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Error Handling

Error handling for .NET is done using try..throw..catch..finally commands for both C# and VB.NET.
 public void SomeFuction() { try { throw new ArgumentException("Error Message"); throw new ArgumentException("Error Message", new FormatException("Inner Exception")); } catch (ArgumentException ex) { // This block will catch all ArgumentExceptions thrown by the code. } catch (Exception Ex) { // This block will catch all non-ArgumentException Exceptions. } finally { } }
When throwing an exception, an exception can have different parameters, for example ArgumentException has five overloaded parameter list whereas the FormatException has only three. When throwing an exception, you are in most cases able to pass a message to the exception and also an Inner Exception so to produce more information. In the above example, it should be noted that only one exception will be raised as the second throw statement will not be excuted because the code will have gone to the correct exception block.

Once the exception handling code has been executed, the code in the finally block will be executed. The finally code will have be called whether there have been errors or not. It is the place to put all your tidying up code.

If an error occurs in a function with no error handling, the error will be passed to the calling function. It will continue to exit functions until either the error is handled in an error handler or the program crashes.

One of the neat things about .NET is the ability to break when a particular error occurs. In VB6, one of the irritating things of the language was that when you wanted to see if a collection contained an item, you would have to wrap the checking of existance in an On ERROR RESUME NEXT and if the error was 5 then ignore. It worked fine but if was you trying to track down a different error in a complex function that repeatedly checked for the existance of an item in a collection, it would be very time-consuming. .NET allows you to turn on errors so that when they occur, the code breaks. So if we turned on ArgumentException and ran the above code, the code would break on the first throw statement. If we turned off ArgumentException and turned on FormatException and commented out the first throw then ran the code, the code would break on the throw statement. If we turned off both exception, the code would excute normally. To turn on and off errors, use Ctrl+Alt+E.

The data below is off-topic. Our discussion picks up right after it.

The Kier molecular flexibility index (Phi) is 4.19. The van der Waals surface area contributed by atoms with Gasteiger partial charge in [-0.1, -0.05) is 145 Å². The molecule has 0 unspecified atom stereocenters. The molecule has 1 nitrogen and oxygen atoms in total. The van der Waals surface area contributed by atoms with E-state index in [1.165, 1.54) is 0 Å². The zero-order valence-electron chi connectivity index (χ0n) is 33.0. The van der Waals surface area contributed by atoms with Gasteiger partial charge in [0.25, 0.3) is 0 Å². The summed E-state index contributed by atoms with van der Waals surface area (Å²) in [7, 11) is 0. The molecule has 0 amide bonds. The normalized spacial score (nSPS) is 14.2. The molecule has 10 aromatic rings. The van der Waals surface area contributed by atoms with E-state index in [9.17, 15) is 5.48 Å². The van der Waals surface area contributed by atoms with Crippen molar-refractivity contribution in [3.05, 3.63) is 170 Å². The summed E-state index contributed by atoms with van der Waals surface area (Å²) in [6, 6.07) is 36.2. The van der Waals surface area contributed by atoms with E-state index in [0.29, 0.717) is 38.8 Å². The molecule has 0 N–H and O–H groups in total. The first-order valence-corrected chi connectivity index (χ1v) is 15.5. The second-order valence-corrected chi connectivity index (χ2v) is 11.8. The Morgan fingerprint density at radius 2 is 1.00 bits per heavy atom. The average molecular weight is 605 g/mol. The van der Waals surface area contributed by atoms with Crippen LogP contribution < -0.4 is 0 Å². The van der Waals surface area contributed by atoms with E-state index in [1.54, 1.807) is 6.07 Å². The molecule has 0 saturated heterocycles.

It is possible to create your own specialised error objects. Below is an example of developer created error class as opposed to one created by Microsoft.
 public class FileNotFound : ApplicationException { private string mlngFileName; public FileNotFound(string Message) : base(Message) { } public FileNotFound(string Message, Exception Inner) : base(Message, Inner) { } public FileNotFound(string Message, Exception Inner, string FileName) : base(Message, Inner) { mlngFileName = FileName; } public string FileName { get { return mlngFileName; } } }
If you want a VB.NET example, have a look at Microsoft Library where you might notice the code is similar, you'll be right, I converted and tweaked it a little. Then to use the code, all you would do is throw it as in :-
 throw new FileNotFound("File not found", null, "C:\temp\File.txt"); catch(FileNotFound ex) { console.writeline("Could not find " + ex.FileName"); } 

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